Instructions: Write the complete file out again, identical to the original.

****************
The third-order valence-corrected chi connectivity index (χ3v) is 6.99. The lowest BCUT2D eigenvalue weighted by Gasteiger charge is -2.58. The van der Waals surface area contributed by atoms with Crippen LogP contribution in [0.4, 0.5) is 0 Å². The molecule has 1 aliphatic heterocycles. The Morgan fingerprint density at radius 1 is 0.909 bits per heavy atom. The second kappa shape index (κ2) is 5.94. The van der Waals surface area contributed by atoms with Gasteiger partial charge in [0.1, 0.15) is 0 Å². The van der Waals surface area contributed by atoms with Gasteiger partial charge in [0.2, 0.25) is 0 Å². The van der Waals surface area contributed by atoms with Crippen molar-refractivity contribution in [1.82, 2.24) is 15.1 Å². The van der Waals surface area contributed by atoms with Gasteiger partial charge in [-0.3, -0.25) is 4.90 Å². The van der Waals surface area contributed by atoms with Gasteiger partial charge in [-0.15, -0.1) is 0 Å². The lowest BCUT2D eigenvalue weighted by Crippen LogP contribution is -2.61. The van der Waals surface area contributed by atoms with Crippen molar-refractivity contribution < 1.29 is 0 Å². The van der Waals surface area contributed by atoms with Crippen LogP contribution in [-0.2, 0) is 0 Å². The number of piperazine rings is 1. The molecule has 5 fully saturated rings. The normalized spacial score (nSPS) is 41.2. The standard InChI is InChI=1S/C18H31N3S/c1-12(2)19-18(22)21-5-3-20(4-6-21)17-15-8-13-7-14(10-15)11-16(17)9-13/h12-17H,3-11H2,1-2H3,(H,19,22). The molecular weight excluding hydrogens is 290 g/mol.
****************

The third-order valence-corrected chi connectivity index (χ3v) is 6.99. The lowest BCUT2D eigenvalue weighted by Gasteiger charge is -2.58. The van der Waals surface area contributed by atoms with Crippen LogP contribution in [0.4, 0.5) is 0 Å². The molecule has 1 aliphatic heterocycles. The Morgan fingerprint density at radius 1 is 0.909 bits per heavy atom. The second kappa shape index (κ2) is 5.94. The van der Waals surface area contributed by atoms with Gasteiger partial charge in [0.1, 0.15) is 0 Å². The van der Waals surface area contributed by atoms with Gasteiger partial charge in [0.2, 0.25) is 0 Å². The van der Waals surface area contributed by atoms with Crippen molar-refractivity contribution in [1.82, 2.24) is 15.1 Å². The van der Waals surface area contributed by atoms with Gasteiger partial charge in [-0.3, -0.25) is 4.90 Å². The van der Waals surface area contributed by atoms with Gasteiger partial charge in [-0.15, -0.1) is 0 Å². The lowest BCUT2D eigenvalue weighted by Crippen LogP contribution is -2.61. The van der Waals surface area contributed by atoms with Crippen molar-refractivity contribution < 1.29 is 0 Å². The van der Waals surface area contributed by atoms with Crippen LogP contribution in [-0.2, 0) is 0 Å². The number of piperazine rings is 1. The molecule has 5 fully saturated rings. The normalized spacial score (nSPS) is 41.2. The standard InChI is InChI=1S/C18H31N3S/c1-12(2)19-18(22)21-5-3-20(4-6-21)17-15-8-13-7-14(10-15)11-16(17)9-13/h12-17H,3-11H2,1-2H3,(H,19,22). The molecular weight excluding hydrogens is 290 g/mol.